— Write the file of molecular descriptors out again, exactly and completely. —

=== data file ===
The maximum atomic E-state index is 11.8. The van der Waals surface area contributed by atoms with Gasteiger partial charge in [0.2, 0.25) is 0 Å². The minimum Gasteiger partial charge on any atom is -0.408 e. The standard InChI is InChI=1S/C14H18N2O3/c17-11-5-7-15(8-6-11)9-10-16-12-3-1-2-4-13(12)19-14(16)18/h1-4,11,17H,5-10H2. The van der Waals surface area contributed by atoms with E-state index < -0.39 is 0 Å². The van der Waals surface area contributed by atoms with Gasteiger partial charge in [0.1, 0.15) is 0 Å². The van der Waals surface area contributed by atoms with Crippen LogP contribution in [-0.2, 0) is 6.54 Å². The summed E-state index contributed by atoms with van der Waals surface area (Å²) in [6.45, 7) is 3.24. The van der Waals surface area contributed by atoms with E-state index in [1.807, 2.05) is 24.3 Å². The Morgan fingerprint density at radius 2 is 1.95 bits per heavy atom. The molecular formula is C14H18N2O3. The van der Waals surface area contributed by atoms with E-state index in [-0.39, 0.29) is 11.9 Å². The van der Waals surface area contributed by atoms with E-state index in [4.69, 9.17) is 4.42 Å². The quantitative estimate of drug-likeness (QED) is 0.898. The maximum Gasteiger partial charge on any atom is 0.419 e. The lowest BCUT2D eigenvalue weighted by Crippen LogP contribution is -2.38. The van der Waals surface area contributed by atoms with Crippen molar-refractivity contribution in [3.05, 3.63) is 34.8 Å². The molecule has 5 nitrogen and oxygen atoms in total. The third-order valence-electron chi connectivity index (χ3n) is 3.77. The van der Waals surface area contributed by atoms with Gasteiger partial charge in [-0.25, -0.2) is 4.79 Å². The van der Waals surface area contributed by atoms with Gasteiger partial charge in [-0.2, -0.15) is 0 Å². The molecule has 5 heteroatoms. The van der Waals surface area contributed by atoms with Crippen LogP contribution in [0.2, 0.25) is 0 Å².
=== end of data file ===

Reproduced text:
The maximum atomic E-state index is 11.8. The van der Waals surface area contributed by atoms with Gasteiger partial charge in [0.2, 0.25) is 0 Å². The minimum Gasteiger partial charge on any atom is -0.408 e. The standard InChI is InChI=1S/C14H18N2O3/c17-11-5-7-15(8-6-11)9-10-16-12-3-1-2-4-13(12)19-14(16)18/h1-4,11,17H,5-10H2. The van der Waals surface area contributed by atoms with E-state index < -0.39 is 0 Å². The van der Waals surface area contributed by atoms with Gasteiger partial charge in [0.1, 0.15) is 0 Å². The van der Waals surface area contributed by atoms with Crippen LogP contribution in [-0.2, 0) is 6.54 Å². The summed E-state index contributed by atoms with van der Waals surface area (Å²) in [6.45, 7) is 3.24. The van der Waals surface area contributed by atoms with E-state index in [1.807, 2.05) is 24.3 Å². The Morgan fingerprint density at radius 2 is 1.95 bits per heavy atom. The molecular formula is C14H18N2O3. The van der Waals surface area contributed by atoms with E-state index in [-0.39, 0.29) is 11.9 Å². The van der Waals surface area contributed by atoms with E-state index in [4.69, 9.17) is 4.42 Å². The quantitative estimate of drug-likeness (QED) is 0.898. The maximum Gasteiger partial charge on any atom is 0.419 e. The lowest BCUT2D eigenvalue weighted by Crippen LogP contribution is -2.38. The van der Waals surface area contributed by atoms with Crippen molar-refractivity contribution in [3.05, 3.63) is 34.8 Å². The molecule has 5 nitrogen and oxygen atoms in total. The third-order valence-electron chi connectivity index (χ3n) is 3.77. The van der Waals surface area contributed by atoms with Gasteiger partial charge in [-0.25, -0.2) is 4.79 Å². The van der Waals surface area contributed by atoms with Gasteiger partial charge in [-0.2, -0.15) is 0 Å². The molecule has 5 heteroatoms. The van der Waals surface area contributed by atoms with Crippen LogP contribution in [0.2, 0.25) is 0 Å².